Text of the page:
Republican presidential candidates used Friday's jobs report to attack President Obama's economic policies.
The jobs report, issued by the Bureau of Labor Statistics, showed better than expected job growth in July. There were 117,000 jobs added, higher than the 85,000 that economists were expecting, but still far lower than necessary to significantly bring down the nation's high unemployment rate. Unemployment went from 9.2 percent in June to 9.1 percent in July.
Former Minnesota Governor Tim Pawlenty said in a statement, “Today's dismal jobs report is a far cry from the hope and change that President Obama promised on the campaign trail. ... Despite these clear and abundant signs that our economy is floundering, President Obama has still failed to deliver a concrete plan to create jobs and promote growth. This lack of leadership is inexcusable and driving our economy toward decline.”
Former Massachusetts Governor Mitt Romney also blamed Obama for slow job growth: “Today's unemployment report represents the 30th straight month that the jobless rate has been above 8 percent. The administration promised with their $800 billion stimulus that they would keep unemployment below that number. When you see what this president has done to the economy in just three years, you know why America doesn't want to find out what he can do in eight.”
Rep. Michele Bachmann (R-Minn.) mentioned the large number of donors to Obama's 2012 political campaign in a jab on his economic policies.
“Despite today's jobs report showing a slight improvement, with 9.1 percent unemployment, it is still evidence that the President's failed economic policies are digging us deeper into a hole,” she said. “The President created twice as many donors for his campaign as he created jobs in the second quarter. ... The President can attempt to blame and spin away this week's bad economic news, but you can't fool the markets. Mr. President, the only way to dig us out of this hole your administration has gotten us into is to stop digging.”
Former Utah Governor and Ambassador to China Jon Huntsman touted his record as Governor of Utah and called for free market reforms to help the economy.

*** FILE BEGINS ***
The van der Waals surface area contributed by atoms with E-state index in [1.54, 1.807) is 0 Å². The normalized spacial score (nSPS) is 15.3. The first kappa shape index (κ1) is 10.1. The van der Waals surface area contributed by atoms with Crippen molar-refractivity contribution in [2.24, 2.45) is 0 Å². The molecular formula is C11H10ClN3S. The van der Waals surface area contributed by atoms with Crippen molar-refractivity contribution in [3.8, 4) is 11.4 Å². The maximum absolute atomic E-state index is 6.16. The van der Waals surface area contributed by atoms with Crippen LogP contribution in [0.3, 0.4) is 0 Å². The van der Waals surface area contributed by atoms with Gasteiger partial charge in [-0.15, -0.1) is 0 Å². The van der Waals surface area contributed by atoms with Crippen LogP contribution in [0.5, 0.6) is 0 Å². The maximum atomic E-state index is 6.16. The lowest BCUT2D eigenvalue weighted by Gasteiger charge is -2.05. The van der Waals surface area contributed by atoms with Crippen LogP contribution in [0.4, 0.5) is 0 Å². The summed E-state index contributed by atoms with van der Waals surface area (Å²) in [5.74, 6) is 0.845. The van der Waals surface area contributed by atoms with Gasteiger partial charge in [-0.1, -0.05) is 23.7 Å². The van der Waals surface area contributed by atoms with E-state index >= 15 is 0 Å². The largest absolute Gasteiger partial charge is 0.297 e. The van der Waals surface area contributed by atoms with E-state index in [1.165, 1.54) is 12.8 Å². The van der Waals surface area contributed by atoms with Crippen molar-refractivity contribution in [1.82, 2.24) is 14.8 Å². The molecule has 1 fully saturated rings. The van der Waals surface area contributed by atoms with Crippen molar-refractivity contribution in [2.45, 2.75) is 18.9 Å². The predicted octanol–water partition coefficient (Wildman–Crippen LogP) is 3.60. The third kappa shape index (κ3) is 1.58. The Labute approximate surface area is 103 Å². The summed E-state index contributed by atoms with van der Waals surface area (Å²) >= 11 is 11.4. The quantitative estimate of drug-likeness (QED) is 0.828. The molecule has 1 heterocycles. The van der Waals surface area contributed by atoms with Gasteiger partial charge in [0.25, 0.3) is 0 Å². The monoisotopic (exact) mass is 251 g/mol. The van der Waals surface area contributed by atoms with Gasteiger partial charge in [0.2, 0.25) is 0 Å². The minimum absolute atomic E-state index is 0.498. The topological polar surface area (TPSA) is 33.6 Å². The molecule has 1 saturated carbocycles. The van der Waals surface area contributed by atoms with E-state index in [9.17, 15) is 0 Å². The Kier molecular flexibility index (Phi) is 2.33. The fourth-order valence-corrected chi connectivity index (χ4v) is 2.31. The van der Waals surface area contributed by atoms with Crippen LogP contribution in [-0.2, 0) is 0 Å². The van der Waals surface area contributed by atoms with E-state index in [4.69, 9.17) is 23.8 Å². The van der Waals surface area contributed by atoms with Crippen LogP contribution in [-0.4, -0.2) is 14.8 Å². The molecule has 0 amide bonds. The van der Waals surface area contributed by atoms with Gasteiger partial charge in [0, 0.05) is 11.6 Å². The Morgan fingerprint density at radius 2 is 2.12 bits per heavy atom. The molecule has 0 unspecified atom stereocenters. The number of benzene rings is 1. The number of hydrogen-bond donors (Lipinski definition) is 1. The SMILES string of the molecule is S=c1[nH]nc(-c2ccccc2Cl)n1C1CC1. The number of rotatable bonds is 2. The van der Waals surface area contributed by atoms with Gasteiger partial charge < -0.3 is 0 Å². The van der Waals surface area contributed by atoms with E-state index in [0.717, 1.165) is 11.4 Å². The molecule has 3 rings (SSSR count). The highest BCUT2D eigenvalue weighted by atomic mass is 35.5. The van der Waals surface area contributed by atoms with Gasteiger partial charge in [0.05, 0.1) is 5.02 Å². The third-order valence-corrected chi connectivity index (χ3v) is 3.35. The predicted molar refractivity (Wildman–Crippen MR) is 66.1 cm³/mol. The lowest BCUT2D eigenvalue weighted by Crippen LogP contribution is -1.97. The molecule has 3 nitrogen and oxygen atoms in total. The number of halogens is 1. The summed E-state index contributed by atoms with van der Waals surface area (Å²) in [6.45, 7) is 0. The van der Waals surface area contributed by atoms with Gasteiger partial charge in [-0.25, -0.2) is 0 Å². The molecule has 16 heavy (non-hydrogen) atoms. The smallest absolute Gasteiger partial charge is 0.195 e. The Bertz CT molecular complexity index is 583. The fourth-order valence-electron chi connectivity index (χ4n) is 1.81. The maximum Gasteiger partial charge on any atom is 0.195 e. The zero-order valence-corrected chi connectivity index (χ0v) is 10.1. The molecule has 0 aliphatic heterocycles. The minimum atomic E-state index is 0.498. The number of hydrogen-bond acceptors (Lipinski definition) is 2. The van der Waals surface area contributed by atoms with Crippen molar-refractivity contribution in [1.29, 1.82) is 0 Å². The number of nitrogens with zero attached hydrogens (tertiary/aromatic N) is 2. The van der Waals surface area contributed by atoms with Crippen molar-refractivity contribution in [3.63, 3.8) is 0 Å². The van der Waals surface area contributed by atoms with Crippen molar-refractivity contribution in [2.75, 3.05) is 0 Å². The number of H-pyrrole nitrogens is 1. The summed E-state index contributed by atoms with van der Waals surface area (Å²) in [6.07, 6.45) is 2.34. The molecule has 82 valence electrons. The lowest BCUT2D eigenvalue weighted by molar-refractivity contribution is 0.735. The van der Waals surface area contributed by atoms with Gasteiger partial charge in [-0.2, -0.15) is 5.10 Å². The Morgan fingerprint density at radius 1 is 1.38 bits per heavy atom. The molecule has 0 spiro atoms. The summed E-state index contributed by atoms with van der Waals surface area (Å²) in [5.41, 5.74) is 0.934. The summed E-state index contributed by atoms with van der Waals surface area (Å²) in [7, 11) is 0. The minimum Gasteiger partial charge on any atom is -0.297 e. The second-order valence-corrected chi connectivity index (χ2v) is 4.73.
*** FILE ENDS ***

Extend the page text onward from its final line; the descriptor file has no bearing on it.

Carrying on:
“The President has had 2.5 years to turn around the American economy and it is clear he has failed. In less than one day, Americans have witnessed a considerable drop in the stock market and yet another jobs report showing an unemployment rate above 9%,” said Huntsman.
“We need to implement the type of pro-growth policies and free-market reforms that made Utah the top state for job creation when I was Governor. America needs a President who knows how to create an economic environment that allows entrepreneurs to thrive and create jobs. This country will never realize its true economic potential until we enact tax cuts, implement regulatory reform and move toward energy independence.”
History shows us that a president’s chances of reelection can be dampened if the economy is poor. More recent examples are Jimmy Carter and George H. W. Bush, both of whom lost their reelection bids in the midst of a poor economy. Reminding voters of weaknesses in the economy makes sense for Republican candidates and voters will be constantly reminded over the airwaves and in political speeches between now and next November.
While July's job growth was better than expected, and much better than June's mere 18,000 jobs added, the growth is still much smaller than necessary to significantly reduce the unemployment rate. Republican economic consultant Matt McDonald calculated that 255,000 jobs, over twice the amount created in July, would have to be created each month to bring unemployment below 8 percent before the November 2012 election.
Lawrence Summers, former economic adviser to Obama and Treasury Secretary for President Clinton, agreed, in a Tuesday op-ed for The Washington Post, that a large drop in unemployment is unlikely.
“On the current policy path, it would be surprising if growth were rapid enough to reduce unemployment even to 8.5 percent by the end of 2012.” Summers also said that there is a “1 in 3 chance” that the nation will enter another recession in 2012.
The July jobs report also contains some bad news along with the growth in jobs and drop in the unemployment rate.
There were actually 34,000 fewer people working in July (139,296,000) than in June (139,334,000). Some of those were due to the Minnesota government shutdown. Since the unemployment rate only accounts for those who are actively looking for employment, a drop in unemployment concurrent with fewer jobs means that there were a number of unemployed who simply stopped looking for work in July.